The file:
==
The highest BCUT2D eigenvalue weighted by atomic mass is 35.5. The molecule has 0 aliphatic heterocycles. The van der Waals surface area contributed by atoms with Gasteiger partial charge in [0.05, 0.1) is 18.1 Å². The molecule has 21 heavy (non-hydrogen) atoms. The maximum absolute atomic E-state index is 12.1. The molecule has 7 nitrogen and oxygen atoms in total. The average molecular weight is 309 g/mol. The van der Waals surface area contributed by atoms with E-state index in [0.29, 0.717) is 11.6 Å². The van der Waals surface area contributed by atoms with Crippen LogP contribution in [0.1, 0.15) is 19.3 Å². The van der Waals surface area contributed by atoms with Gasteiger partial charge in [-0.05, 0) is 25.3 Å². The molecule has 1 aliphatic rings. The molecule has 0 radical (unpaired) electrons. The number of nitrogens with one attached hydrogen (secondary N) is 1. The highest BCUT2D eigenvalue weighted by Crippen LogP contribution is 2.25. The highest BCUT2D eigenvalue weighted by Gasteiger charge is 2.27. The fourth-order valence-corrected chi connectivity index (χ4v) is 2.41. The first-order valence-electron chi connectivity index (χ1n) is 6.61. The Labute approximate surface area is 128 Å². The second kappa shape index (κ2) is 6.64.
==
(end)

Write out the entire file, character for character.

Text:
The highest BCUT2D eigenvalue weighted by atomic mass is 35.5. The molecule has 0 aliphatic heterocycles. The van der Waals surface area contributed by atoms with Gasteiger partial charge in [0.05, 0.1) is 18.1 Å². The molecule has 21 heavy (non-hydrogen) atoms. The maximum absolute atomic E-state index is 12.1. The molecule has 7 nitrogen and oxygen atoms in total. The average molecular weight is 309 g/mol. The van der Waals surface area contributed by atoms with E-state index in [0.29, 0.717) is 11.6 Å². The van der Waals surface area contributed by atoms with Crippen LogP contribution in [0.1, 0.15) is 19.3 Å². The van der Waals surface area contributed by atoms with Gasteiger partial charge in [-0.05, 0) is 25.3 Å². The molecule has 1 aliphatic rings. The molecule has 0 radical (unpaired) electrons. The number of nitrogens with one attached hydrogen (secondary N) is 1. The highest BCUT2D eigenvalue weighted by Crippen LogP contribution is 2.25. The highest BCUT2D eigenvalue weighted by Gasteiger charge is 2.27. The fourth-order valence-corrected chi connectivity index (χ4v) is 2.41. The first-order valence-electron chi connectivity index (χ1n) is 6.61. The Labute approximate surface area is 128 Å². The second kappa shape index (κ2) is 6.64.